- panel bar Model → RegionsClick once on the select button (the V like button) in the Auto_Generated region
By pressing the select button you have selected all atoms in the ‘Auto_Generated’ region. This region will always contain the atoms that are added by the Builder. Thus, as you can see, all water molecules are selected.
We are going to set up a region for the water molecules, and a region for the aluminum surface:
- With the water molecules still selected, press the + button in front of the Regions labelClick and select the text
Region_2and change it into
Now we have a region defined that contains all water molecules. Note that the selected atoms (in this case all water molecules) were automatically added to the new region. The + and - buttons add or remove the selected atoms to a region.
- Click in the drawing area so it has focus (otherwise the next will select the region name)Select → Select AllPress the + button in front of the Regions label again to add a new region (containing everything as everything was selected)Change the name
AlClick the select button in the Water region to select all water moleculesClick the - button in the Al region to remove the water from the Al regionClick in empty space to clear the selection
The different regions are shown with colors. This does make the display a lot slower. You can turn off (or on) this display with the check box in front of the Region names. You can also set the visualization style per region:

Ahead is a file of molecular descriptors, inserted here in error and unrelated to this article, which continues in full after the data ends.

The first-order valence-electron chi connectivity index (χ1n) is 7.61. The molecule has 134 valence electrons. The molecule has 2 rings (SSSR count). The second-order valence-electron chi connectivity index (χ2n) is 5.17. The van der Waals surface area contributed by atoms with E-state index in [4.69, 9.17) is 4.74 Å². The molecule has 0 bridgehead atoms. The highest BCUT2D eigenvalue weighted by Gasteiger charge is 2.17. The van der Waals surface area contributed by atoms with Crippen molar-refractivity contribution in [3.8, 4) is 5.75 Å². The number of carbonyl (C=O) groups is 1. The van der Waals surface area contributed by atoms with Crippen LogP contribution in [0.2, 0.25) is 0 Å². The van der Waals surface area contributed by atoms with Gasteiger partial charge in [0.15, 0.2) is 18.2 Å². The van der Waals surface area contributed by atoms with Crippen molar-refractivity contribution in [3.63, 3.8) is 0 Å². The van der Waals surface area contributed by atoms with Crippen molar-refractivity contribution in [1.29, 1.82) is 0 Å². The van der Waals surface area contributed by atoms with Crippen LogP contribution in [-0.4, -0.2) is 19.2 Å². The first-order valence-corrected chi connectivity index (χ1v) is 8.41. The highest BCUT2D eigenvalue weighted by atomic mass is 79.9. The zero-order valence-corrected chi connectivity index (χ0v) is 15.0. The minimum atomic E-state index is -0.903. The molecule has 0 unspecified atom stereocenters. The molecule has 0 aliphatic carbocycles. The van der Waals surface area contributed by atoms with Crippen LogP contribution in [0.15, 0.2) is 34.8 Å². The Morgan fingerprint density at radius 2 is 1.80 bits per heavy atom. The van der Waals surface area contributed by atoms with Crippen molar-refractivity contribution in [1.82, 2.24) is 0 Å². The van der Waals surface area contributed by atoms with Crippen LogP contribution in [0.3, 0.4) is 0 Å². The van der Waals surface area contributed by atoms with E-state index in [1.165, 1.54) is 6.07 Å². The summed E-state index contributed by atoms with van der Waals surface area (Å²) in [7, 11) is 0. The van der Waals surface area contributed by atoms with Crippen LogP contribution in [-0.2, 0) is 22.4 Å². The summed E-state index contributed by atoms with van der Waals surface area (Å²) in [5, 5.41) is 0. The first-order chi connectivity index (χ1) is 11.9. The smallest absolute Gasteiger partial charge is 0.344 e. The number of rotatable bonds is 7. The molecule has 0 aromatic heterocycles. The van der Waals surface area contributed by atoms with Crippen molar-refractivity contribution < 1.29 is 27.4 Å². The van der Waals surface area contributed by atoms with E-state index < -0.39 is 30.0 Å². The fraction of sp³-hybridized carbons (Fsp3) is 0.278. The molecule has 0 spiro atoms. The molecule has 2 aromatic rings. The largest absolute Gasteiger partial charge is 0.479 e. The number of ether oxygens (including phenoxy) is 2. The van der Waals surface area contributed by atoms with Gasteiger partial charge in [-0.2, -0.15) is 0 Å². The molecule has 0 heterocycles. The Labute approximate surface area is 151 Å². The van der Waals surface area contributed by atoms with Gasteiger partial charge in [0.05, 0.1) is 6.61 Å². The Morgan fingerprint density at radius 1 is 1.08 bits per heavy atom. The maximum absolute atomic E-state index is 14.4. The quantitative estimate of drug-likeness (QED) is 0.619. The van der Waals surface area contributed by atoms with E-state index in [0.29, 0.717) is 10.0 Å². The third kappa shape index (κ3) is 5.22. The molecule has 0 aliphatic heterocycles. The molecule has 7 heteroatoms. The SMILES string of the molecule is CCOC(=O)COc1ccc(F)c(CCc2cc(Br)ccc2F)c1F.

- Uncheck the check box at the left of the Water region linePress the triangle on the right side of the Al region line, and select the Wireframe visualization option
The aluminum slab is now shown in wireframe style.
Now that we have defined the regions we needed, we will set up the temperature regime:
- Panel bar Model → Temperature RegimePress the + button in front of the Regime label twice to add two temperature steps
At iteration 0, we start with an MD simulation at T=0 K:
- change the first
0.0(note this applies to region All which is everything)
At iteration 2000, we set the water temperature to 2000 K, while keeping the aluminum temperature at 0 K:
- Change the number of iterations from
2000Press the + button on the right side of the line starting with 2000Change the first All on the 2000 step to Al, and change its temperature to
0.0KChange the second All on the 2000 step to Water, and change its temperature to
Your temperature regime setup should look like this:
Step 5: Run the simulation¶
Now we can run our set up:
- File → RunWhen asked to save, specify
Al-wateras filenameLet it run for some time (until iteration 5000 or so)SCM → MovieView → Molecule → Balls And SticksRotate and zoom to get a good view of the surface
If you look around, you will most likely see many water molecules attaching to the aluminum surface. After some time, you might also see hydrogen atoms distracted from the water molecules, which are now moving around the surface on their own.
You might leave the simulation running to see what will happen. It will take a lot of time though.
If you do not want to wait for the simulation to finish, kill the job:
- Bring the ADFjobs window to the frontMake sure your Al-water job is selected (click once on it if not)Kill it Job → KillClose all GUI modules: SCM → Quit All